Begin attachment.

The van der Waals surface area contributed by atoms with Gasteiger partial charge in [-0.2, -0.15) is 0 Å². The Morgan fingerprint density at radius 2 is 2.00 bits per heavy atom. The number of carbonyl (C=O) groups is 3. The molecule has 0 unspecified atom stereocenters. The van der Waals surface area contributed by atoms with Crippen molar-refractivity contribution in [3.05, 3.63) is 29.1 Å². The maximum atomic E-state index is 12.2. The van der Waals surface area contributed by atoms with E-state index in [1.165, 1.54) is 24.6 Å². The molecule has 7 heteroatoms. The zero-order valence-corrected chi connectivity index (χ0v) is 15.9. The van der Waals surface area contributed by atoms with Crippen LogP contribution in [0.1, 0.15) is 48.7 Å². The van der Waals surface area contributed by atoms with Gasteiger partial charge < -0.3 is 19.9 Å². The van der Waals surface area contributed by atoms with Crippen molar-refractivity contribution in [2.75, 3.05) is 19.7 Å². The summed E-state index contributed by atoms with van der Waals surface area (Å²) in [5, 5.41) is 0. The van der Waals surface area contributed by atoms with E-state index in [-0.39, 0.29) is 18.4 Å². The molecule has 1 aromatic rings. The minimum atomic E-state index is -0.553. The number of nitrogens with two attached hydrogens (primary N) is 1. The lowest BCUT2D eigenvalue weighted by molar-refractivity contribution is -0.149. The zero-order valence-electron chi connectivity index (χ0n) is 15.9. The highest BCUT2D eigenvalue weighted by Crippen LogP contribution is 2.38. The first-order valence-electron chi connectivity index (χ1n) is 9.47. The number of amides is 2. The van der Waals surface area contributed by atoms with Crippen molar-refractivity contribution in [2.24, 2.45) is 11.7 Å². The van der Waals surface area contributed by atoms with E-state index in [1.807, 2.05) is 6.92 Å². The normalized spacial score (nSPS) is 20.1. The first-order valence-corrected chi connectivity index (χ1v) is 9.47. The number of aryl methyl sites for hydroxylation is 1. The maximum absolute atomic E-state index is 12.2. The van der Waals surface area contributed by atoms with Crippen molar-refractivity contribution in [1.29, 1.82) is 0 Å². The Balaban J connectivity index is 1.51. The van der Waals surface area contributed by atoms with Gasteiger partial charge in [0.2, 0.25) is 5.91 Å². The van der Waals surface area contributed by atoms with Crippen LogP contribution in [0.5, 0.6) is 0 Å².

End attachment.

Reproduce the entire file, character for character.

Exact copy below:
The van der Waals surface area contributed by atoms with Gasteiger partial charge in [-0.2, -0.15) is 0 Å². The Morgan fingerprint density at radius 2 is 2.00 bits per heavy atom. The number of carbonyl (C=O) groups is 3. The molecule has 0 unspecified atom stereocenters. The van der Waals surface area contributed by atoms with Crippen molar-refractivity contribution in [3.05, 3.63) is 29.1 Å². The maximum atomic E-state index is 12.2. The van der Waals surface area contributed by atoms with E-state index in [1.165, 1.54) is 24.6 Å². The molecule has 7 heteroatoms. The zero-order valence-corrected chi connectivity index (χ0v) is 15.9. The van der Waals surface area contributed by atoms with Crippen LogP contribution in [0.1, 0.15) is 48.7 Å². The van der Waals surface area contributed by atoms with Gasteiger partial charge < -0.3 is 19.9 Å². The van der Waals surface area contributed by atoms with Crippen molar-refractivity contribution in [2.75, 3.05) is 19.7 Å². The summed E-state index contributed by atoms with van der Waals surface area (Å²) in [5, 5.41) is 0. The van der Waals surface area contributed by atoms with E-state index in [-0.39, 0.29) is 18.4 Å². The molecule has 1 aromatic rings. The minimum atomic E-state index is -0.553. The number of nitrogens with two attached hydrogens (primary N) is 1. The lowest BCUT2D eigenvalue weighted by molar-refractivity contribution is -0.149. The zero-order valence-electron chi connectivity index (χ0n) is 15.9. The highest BCUT2D eigenvalue weighted by Crippen LogP contribution is 2.38. The first-order valence-electron chi connectivity index (χ1n) is 9.47. The number of amides is 2. The van der Waals surface area contributed by atoms with Crippen molar-refractivity contribution in [2.24, 2.45) is 11.7 Å². The van der Waals surface area contributed by atoms with E-state index in [1.807, 2.05) is 6.92 Å². The normalized spacial score (nSPS) is 20.1. The first-order valence-corrected chi connectivity index (χ1v) is 9.47. The number of aryl methyl sites for hydroxylation is 1. The maximum absolute atomic E-state index is 12.2. The van der Waals surface area contributed by atoms with Crippen molar-refractivity contribution in [1.29, 1.82) is 0 Å². The Balaban J connectivity index is 1.51. The van der Waals surface area contributed by atoms with Gasteiger partial charge in [0.2, 0.25) is 5.91 Å². The van der Waals surface area contributed by atoms with Crippen LogP contribution in [0.5, 0.6) is 0 Å².